Ludlow Public Schools to practice ALICE tactics

Ludlow Public Schools to practice ALICE tactics

Anna Belculfine, Editor-in-Chief

“The threats to our schools have changed from fires to active shooters, and we need to adapt our responses,” says Ludlow High School Resource Officer Jay Chelo.

Chelo is referring to more ALICE drills. ALICE stands for “Alert, Lockdown, Inform, Counter, Evacuate.” Faculty and students use ALICE in the case of an active shooter in their school. ALICE is an “option-based drill,” where students have the chance to evacuate instead of just locking down and hiding in their class.

The normal protocol called for students to “shelter in place,” but this left some children more vulnerable and they ended up being sitting ducks like what occurred at Virginia Tech in 2007. If the shooter is on the other side of the building and students have the opportunity to escape, the ALICE tactic would call for them to “evacuate.”

“The name of this procedure is called ALICE, but that does not mean [the procedures] needs to be followed in order,” says Chelo. “You can jump right to the E, evacuate, and get out. This ensures your safety and drastically minimizes the amount of potential targets.”

According to the ALICE website, this training program was created in 2002 by a former law enforcement officer, Greg Crane, and his wife Lisa who was an elementary principal. They came up with this idea after the Columbine High School shooting in 1999. One night Crane asked his wife what their protocol at school was in the case of an active shooter, and she described the “basic lockdown procedure.”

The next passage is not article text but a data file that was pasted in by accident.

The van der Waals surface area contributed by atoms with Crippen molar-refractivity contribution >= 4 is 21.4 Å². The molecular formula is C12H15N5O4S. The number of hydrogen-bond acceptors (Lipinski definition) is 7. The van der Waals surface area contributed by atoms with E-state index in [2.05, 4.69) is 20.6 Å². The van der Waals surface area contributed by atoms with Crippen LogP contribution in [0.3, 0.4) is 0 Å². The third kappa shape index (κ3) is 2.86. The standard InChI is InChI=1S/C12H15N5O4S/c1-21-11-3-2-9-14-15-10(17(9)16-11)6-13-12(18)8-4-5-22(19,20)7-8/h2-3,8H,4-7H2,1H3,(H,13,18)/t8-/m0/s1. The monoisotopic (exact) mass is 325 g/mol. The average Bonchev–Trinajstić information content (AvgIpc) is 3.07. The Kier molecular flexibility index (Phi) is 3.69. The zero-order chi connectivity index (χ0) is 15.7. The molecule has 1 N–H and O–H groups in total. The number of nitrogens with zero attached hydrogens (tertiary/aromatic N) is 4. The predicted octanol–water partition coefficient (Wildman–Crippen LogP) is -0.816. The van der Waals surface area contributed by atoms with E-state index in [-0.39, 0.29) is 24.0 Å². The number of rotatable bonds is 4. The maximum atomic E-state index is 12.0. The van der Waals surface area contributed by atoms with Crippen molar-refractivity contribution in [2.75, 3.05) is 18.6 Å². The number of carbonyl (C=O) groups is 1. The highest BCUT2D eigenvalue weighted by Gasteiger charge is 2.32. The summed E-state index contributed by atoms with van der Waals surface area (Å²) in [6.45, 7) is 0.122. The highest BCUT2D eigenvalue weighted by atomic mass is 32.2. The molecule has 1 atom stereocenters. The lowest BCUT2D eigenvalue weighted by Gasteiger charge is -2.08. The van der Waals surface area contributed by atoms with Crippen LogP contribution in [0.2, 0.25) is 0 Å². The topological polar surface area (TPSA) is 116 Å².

The basic lockdown procedure was for students and teachers to lock themselves into the classroom and hide rather than evacuate, but they realized that this wasn’t always the safest strategy. Crane ultimately set out to create a plan and incorporated the strategies that he had used to help get through school shootings.

Chelo said that senior officers in his ALICE instructor class “showed how the traditional ‘lock down’ is not a reasonable response when faced with a potentially life and death event.”

ALICE so far has been widely practiced in all 50 states, and about 4,200 K-12 school districts are trained and practice it. The goal of practicing this drill is to improve chances of survival.

During Chelo’s ALICE instructor class about four months ago, there was a statistic mentioned that stood out to him. “There had been eight active shooter attacks on buildings that have had ALICE training, and the locations had suffered zero fatalities.”

“The Ludlow Police has been and will continue to teach ALICE at all levels in the school system, in an attempt to get it to be a second nature,” says Chelo.